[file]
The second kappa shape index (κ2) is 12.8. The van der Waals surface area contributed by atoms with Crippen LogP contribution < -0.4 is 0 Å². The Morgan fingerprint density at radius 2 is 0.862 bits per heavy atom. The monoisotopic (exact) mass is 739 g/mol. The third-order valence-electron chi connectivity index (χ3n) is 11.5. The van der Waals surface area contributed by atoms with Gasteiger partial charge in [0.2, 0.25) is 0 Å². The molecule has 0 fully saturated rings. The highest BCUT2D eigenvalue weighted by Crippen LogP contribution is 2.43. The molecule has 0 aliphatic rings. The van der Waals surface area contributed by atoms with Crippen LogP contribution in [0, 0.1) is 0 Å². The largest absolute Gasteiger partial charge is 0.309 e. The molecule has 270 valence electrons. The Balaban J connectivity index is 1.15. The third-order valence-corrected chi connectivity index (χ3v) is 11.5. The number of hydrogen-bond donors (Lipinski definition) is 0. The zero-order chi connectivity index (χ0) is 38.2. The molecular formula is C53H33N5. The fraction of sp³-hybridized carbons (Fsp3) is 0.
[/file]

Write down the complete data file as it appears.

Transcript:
The second kappa shape index (κ2) is 12.8. The van der Waals surface area contributed by atoms with Crippen LogP contribution < -0.4 is 0 Å². The Morgan fingerprint density at radius 2 is 0.862 bits per heavy atom. The monoisotopic (exact) mass is 739 g/mol. The third-order valence-electron chi connectivity index (χ3n) is 11.5. The van der Waals surface area contributed by atoms with Gasteiger partial charge in [0.2, 0.25) is 0 Å². The molecule has 0 fully saturated rings. The highest BCUT2D eigenvalue weighted by Crippen LogP contribution is 2.43. The molecule has 0 aliphatic rings. The van der Waals surface area contributed by atoms with Crippen LogP contribution in [0, 0.1) is 0 Å². The largest absolute Gasteiger partial charge is 0.309 e. The molecule has 270 valence electrons. The Balaban J connectivity index is 1.15. The third-order valence-corrected chi connectivity index (χ3v) is 11.5. The number of hydrogen-bond donors (Lipinski definition) is 0. The zero-order chi connectivity index (χ0) is 38.2. The molecular formula is C53H33N5. The fraction of sp³-hybridized carbons (Fsp3) is 0.